Games Students Play: A New Approach to Online Information Literacy Instruction
University of North Carolina: Greensboro; Scott Rice & Amy Harris
Focused on trying to get students into the library, about 14,000 FTE
First build an online tutorial in 2000. 2006 knew there needed to be a next step.
They established a need: a desire to reach 1st year students
Collaboration: Scott's concept of making a game & making it open for others
Determining Market: objectives in 1st year instruction lent themselves to gameplay
Board Game Format, it is free online through their blog
- Choice Your Resource,
- Cite Your Sources,
- Searching & Database Use
- Special spaces with live web links for real time finding and assessing
There is a time clock for each question
The game was created with AJAX software. In order to make it easily scalable, it is as simple as possible. Also wanted it to meet ADA requirements, including both visual and audio cues, both mouse and keyboard short cuts. All the avatar images are from an online comic that opened up their images to creative commons.
- Fall 2007 (this allowed for more usability testing and prep time)
- Marketed to first-year instructors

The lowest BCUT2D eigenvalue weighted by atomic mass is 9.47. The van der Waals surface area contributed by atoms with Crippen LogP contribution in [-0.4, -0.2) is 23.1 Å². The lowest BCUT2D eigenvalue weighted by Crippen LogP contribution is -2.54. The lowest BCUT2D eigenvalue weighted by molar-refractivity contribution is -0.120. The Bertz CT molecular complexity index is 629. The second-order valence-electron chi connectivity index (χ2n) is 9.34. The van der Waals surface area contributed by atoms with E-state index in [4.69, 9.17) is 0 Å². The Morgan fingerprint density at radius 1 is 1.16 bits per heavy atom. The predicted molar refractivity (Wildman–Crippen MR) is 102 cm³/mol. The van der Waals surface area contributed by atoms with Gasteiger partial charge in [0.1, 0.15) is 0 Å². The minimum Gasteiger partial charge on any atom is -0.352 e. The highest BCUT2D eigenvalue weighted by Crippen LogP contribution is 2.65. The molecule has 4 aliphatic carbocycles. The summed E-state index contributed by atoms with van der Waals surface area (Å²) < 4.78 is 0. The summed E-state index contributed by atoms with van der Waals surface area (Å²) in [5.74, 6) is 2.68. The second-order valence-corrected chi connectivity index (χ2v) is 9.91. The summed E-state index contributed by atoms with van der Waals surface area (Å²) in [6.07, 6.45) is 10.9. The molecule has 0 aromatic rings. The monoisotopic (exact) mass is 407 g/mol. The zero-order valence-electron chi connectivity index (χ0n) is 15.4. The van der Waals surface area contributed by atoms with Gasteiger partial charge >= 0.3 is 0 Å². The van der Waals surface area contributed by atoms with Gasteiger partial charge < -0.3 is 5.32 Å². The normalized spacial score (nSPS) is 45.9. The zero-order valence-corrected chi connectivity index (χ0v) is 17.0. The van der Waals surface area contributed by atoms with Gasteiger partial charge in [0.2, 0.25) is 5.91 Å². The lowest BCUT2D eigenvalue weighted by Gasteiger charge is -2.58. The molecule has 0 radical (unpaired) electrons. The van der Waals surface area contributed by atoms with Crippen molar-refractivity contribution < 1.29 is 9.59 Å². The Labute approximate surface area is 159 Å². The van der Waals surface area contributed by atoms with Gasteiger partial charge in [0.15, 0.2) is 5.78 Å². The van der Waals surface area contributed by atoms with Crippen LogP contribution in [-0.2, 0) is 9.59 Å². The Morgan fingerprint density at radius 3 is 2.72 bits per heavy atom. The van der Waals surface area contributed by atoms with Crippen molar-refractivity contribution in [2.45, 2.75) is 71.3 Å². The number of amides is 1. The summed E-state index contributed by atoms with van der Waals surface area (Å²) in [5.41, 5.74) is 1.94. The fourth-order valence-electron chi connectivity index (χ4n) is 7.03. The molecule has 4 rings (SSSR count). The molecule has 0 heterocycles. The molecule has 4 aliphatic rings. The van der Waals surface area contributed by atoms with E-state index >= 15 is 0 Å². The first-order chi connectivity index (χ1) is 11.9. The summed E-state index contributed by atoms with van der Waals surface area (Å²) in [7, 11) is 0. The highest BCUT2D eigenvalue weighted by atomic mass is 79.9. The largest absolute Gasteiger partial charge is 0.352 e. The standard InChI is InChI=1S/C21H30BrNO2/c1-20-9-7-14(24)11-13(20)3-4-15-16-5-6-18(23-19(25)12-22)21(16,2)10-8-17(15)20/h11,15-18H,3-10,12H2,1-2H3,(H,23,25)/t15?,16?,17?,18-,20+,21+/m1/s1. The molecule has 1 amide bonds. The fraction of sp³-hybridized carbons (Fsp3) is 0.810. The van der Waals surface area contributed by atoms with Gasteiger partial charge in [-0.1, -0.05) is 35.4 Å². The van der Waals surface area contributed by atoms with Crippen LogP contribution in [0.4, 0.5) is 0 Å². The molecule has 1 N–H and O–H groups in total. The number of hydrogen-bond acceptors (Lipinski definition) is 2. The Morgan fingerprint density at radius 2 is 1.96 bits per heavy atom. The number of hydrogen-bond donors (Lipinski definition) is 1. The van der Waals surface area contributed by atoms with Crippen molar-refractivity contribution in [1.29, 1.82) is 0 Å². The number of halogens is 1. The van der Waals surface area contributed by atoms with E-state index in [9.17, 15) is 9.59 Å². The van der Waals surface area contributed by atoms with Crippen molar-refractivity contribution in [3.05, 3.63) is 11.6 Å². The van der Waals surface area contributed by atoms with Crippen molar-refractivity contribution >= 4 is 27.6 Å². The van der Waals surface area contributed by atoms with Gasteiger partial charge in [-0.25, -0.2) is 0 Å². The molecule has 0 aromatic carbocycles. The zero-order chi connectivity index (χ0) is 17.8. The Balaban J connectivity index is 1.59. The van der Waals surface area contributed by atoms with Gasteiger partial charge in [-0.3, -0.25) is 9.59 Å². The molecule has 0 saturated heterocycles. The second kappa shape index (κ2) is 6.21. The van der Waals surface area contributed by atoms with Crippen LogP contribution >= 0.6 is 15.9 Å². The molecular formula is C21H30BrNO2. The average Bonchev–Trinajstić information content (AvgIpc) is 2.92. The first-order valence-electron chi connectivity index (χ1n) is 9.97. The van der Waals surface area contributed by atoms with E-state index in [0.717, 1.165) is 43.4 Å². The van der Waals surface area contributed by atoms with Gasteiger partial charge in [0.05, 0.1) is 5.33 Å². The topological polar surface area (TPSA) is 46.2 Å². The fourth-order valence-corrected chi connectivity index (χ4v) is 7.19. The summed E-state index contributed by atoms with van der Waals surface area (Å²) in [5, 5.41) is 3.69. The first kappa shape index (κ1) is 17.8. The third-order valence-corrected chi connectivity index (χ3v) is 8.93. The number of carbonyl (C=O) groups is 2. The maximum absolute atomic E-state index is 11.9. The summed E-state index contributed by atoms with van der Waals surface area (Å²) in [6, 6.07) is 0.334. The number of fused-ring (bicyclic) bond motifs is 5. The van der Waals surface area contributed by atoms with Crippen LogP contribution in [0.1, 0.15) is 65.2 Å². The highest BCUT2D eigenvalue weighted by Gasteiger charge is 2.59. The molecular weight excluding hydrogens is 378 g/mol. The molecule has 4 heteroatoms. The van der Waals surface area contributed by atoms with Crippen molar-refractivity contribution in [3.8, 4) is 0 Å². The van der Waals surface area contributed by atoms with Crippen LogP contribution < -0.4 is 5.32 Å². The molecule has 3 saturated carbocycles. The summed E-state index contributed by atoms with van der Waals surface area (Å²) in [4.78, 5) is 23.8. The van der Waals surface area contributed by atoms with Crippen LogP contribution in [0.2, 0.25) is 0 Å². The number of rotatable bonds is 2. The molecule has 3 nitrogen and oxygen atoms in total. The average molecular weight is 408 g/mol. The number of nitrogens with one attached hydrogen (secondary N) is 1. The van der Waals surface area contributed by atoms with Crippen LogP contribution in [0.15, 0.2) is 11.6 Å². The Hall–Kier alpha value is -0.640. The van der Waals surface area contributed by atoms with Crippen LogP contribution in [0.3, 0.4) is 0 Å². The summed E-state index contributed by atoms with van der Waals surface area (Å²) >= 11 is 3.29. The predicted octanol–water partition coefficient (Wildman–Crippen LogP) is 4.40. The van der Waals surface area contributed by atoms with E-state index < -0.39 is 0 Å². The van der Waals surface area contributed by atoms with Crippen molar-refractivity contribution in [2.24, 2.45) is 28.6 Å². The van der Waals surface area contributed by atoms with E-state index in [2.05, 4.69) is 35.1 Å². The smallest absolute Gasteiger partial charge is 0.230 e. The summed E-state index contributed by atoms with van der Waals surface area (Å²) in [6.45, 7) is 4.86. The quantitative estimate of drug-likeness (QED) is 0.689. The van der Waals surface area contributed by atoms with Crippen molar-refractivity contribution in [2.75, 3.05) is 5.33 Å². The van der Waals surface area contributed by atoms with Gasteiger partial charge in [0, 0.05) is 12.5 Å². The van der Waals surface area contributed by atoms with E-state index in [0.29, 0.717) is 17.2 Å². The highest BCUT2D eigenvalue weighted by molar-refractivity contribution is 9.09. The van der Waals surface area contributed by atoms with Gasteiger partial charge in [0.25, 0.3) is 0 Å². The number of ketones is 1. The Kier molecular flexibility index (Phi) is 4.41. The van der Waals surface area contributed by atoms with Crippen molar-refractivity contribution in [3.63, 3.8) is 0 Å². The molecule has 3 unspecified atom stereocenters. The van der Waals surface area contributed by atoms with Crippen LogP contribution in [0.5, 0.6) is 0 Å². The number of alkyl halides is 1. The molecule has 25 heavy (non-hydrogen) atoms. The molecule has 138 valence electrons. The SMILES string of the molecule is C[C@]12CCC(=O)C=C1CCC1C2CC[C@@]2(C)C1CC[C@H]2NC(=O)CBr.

- Marketed directly to students through Facebook, library site, and Blackboard
The Future of the Game:
- "Express" version for in-class assessment
- Targeted versions for upper level classes, targeted to subjects or databases
- Other versions for non-library or non-higher education
- Generic Version for easier adaption
- Versions with different citation styles that fit their discipline
They have not rolled the game out yet, and I am very curious about how the students will react. Stayed tuned to their blog... Scott is also working on reworking the entire tutorial to incorporate more gaming elements and mini games. Here's Scott's initial discussion of these changes.
While the game is intentionally not complex or involving it is a great entry point for librarians looking to get started with games in information literacy. The questions and format are ones that librarians are used to and potentially more comfortable with. The simplicity of the game works for one-shot sessions. This low barrier to entry is a great jumping off point for librarians.
The best thing I can say is go play it... download it for free from their site here
or test it out online